Singapore: “Censorship isn’t working – regulate instead”


The core message in a 33-page paper by Arts Engage entitled ‘2010 Arts Community Position Paper on Censorship and Regulation’ is: “Censorship isn’t working. Regulate instead”.

Arts Engage is a group of 180 people from the local arts community in Singapore who have been hard at work formulating this position paper on censorship ever since they got together in 2009 with regard to the new Censorship Review Committee. The paper was rejected by the government. However, it has some interesting views.

» Position paper on censorship and regulation with 1,786 signatories: Open or download PDF

The Censorship Review process

“This position paper represents one outcome of this on-going process of consultation and debate.”

“In May 2009, the Ministry of Information, Communications and the Arts (MICA) announced a mid-term censorship review. Feeling that they could make a useful contribution to this process, ArtsEngage proposed 22 names for inclusion in the Censorship Review Committee. None were selected.

Over the following months, interested members of the arts community (including practitioners from theatre, film, the visual arts, the literary arts and other forms) have continued to engage with the Censorship Review process. This has included:

• Email discussion on ArtsEngage
• Being interviewed by the press
• Meetings amongst interested practitioners, and discussions with the public
• A review of earlier CRC reports, and of ‘best practices’ in other countries
• A survey of censorship experiences by a diverse range of practitioners (See Appendix 1)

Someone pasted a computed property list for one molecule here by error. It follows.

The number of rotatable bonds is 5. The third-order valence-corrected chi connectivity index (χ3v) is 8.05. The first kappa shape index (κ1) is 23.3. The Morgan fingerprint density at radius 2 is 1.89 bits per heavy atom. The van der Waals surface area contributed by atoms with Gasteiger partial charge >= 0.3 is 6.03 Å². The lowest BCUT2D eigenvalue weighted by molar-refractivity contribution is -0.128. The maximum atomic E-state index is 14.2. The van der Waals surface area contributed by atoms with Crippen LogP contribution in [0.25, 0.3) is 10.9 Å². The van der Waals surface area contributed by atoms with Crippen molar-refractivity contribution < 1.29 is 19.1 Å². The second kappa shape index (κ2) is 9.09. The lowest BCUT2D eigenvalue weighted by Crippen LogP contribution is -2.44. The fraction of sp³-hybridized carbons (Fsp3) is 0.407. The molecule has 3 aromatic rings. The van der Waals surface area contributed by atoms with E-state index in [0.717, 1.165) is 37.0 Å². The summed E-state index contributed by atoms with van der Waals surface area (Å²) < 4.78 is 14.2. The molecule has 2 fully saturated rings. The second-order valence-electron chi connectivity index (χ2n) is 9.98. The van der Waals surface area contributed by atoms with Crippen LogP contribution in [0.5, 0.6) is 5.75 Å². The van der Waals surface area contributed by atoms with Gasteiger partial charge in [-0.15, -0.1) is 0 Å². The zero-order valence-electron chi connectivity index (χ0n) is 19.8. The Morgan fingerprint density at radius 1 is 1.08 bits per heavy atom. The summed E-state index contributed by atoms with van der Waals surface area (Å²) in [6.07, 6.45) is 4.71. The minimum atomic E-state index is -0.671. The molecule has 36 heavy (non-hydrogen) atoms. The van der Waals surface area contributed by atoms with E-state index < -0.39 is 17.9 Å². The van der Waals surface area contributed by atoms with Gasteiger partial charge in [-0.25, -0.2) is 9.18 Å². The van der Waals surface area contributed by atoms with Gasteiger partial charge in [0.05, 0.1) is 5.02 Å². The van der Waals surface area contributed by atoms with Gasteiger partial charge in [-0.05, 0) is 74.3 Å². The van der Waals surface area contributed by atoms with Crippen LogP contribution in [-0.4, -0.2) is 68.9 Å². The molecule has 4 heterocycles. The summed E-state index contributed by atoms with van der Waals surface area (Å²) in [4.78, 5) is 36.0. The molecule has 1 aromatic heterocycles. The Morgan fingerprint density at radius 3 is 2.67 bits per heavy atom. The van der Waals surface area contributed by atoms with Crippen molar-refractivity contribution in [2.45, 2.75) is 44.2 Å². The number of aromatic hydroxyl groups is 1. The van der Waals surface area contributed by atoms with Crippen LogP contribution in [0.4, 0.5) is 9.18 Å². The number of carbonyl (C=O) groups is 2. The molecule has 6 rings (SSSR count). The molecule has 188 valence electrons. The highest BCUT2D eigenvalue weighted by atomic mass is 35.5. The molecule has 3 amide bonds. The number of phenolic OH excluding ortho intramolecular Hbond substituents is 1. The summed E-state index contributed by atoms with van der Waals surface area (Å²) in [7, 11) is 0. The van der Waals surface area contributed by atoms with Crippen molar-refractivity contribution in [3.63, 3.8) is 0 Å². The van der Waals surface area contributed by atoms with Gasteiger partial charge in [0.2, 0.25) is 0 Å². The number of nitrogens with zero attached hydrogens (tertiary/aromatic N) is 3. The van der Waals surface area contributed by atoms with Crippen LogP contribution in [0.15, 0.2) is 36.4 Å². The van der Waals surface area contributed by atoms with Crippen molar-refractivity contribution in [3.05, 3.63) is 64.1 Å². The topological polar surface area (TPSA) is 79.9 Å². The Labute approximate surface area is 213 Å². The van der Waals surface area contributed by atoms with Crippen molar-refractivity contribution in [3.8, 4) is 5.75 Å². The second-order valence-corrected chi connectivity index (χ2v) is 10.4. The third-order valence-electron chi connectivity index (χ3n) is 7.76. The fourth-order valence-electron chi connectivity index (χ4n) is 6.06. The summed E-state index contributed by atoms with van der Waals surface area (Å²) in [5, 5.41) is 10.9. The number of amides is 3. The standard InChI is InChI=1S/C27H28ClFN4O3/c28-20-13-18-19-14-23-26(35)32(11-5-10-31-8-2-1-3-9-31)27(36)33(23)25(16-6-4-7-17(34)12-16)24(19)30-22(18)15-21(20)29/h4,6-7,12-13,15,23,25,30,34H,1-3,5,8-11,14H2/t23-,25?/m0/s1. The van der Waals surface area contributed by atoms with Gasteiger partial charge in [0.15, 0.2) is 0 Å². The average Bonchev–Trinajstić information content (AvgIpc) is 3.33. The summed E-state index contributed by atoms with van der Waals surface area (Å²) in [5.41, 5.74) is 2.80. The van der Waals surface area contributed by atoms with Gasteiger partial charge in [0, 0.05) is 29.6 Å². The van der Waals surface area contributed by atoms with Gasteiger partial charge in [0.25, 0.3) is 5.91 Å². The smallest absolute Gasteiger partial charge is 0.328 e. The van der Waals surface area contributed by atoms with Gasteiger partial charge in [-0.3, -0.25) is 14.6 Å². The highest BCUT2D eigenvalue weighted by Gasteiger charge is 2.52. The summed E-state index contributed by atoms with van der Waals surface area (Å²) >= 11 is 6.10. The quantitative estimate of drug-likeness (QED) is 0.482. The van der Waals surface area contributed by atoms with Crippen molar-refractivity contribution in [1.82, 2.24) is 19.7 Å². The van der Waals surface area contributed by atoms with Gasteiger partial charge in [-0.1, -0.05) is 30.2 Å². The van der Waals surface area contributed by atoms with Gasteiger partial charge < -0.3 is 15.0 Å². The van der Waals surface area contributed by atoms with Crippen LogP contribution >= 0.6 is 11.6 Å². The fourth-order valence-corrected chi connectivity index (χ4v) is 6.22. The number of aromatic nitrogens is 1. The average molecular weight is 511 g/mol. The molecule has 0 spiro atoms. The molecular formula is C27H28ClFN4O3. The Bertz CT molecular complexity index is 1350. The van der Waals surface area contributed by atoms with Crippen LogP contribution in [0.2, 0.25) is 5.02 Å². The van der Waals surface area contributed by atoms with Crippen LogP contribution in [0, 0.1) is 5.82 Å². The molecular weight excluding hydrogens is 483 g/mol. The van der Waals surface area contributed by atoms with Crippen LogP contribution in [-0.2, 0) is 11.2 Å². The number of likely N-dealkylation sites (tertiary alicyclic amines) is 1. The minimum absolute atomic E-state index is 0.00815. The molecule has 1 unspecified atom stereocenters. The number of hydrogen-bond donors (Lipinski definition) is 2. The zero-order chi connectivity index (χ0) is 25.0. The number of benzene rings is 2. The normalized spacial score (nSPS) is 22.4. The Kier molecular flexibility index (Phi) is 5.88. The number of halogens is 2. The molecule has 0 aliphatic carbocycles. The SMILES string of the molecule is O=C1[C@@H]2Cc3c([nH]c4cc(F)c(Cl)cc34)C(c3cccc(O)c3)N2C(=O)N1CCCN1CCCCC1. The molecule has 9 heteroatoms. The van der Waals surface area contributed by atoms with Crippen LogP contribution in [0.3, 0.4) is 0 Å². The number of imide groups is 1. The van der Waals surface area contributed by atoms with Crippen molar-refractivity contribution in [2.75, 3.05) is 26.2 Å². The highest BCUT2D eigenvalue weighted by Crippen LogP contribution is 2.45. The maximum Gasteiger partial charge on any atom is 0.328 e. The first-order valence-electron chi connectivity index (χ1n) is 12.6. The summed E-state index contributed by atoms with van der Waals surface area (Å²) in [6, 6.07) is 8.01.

• Participation in CRC focus groups
• Discussions with individual members of the CRC
• A presentation to the CRC
• Participation in a follow-up presentation by the Media Development Authority (MDA)”

Problems of Censorship

Lack of clarity and transparency about rules and processes
Timelines, guidelines and other information are not always readily available; where they are, wording can be vague, and decision-making processes obscure.

Inconsistencies in the treatment of local and foreign works
Different standards are used in judging local and foreign works often to the detriment of local work

‘Censor first’ attitude
On certain questions of content or form, the first impulse is to censor, with the individual merits of the case only given due consideration after the ‘alarm bells’ have started ringing.

Disproportionate response to criticism or complaints
Letters of complaint to the press or government appear to trigger a disproportionate and over-cautious response. This indicates a lack of faith in the regulatory procedure, and an unwillingness publicly to defend decisions or the merits of specific works.

Inconsistency in inter-agency interactions
Besides the Media Development Authority (MDA), a number of other statutory boards and ministries are involved in censoring cultural products. However, this appears to happen on an ad hoc and rather obscure basis, leaving few avenues of appeal for censored artists, who may not be permitted to know the source of the prohibition against them or their work.

Multi-level censorship
The government is extensively involved in the administration, funding, promotion, housing, hosting, curating, regulating and censoring of artworks. The scope for interference both direct and indirect in the creation and public presentation of a work is therefore wide. As with the point above, the results are inconsistent, with sometimes contradictory information being given out by different government agencies, and decisions by one being reversed by another without explanation.